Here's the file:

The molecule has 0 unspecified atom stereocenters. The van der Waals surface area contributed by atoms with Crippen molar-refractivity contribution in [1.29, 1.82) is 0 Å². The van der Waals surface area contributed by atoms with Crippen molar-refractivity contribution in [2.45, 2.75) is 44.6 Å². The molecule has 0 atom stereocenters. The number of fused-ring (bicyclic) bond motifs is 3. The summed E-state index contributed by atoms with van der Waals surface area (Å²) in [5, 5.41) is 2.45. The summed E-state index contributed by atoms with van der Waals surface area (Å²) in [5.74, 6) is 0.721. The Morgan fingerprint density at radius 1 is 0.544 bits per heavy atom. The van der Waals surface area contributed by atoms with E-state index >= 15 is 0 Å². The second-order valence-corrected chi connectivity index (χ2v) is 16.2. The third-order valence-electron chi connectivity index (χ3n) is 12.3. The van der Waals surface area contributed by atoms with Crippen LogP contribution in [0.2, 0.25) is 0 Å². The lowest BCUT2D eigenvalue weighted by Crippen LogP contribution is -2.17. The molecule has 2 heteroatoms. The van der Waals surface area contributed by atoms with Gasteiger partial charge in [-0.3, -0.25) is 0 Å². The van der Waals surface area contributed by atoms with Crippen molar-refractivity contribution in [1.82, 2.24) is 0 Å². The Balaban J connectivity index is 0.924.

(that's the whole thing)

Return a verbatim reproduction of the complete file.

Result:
The molecule has 0 unspecified atom stereocenters. The van der Waals surface area contributed by atoms with Crippen molar-refractivity contribution in [1.29, 1.82) is 0 Å². The van der Waals surface area contributed by atoms with Crippen molar-refractivity contribution in [2.45, 2.75) is 44.6 Å². The molecule has 0 atom stereocenters. The number of fused-ring (bicyclic) bond motifs is 3. The summed E-state index contributed by atoms with van der Waals surface area (Å²) in [5, 5.41) is 2.45. The summed E-state index contributed by atoms with van der Waals surface area (Å²) in [5.74, 6) is 0.721. The Morgan fingerprint density at radius 1 is 0.544 bits per heavy atom. The van der Waals surface area contributed by atoms with E-state index >= 15 is 0 Å². The second-order valence-corrected chi connectivity index (χ2v) is 16.2. The third-order valence-electron chi connectivity index (χ3n) is 12.3. The van der Waals surface area contributed by atoms with Crippen LogP contribution in [0.2, 0.25) is 0 Å². The lowest BCUT2D eigenvalue weighted by Crippen LogP contribution is -2.17. The molecule has 2 heteroatoms. The van der Waals surface area contributed by atoms with Gasteiger partial charge in [-0.3, -0.25) is 0 Å². The van der Waals surface area contributed by atoms with Crippen molar-refractivity contribution in [1.82, 2.24) is 0 Å². The Balaban J connectivity index is 0.924.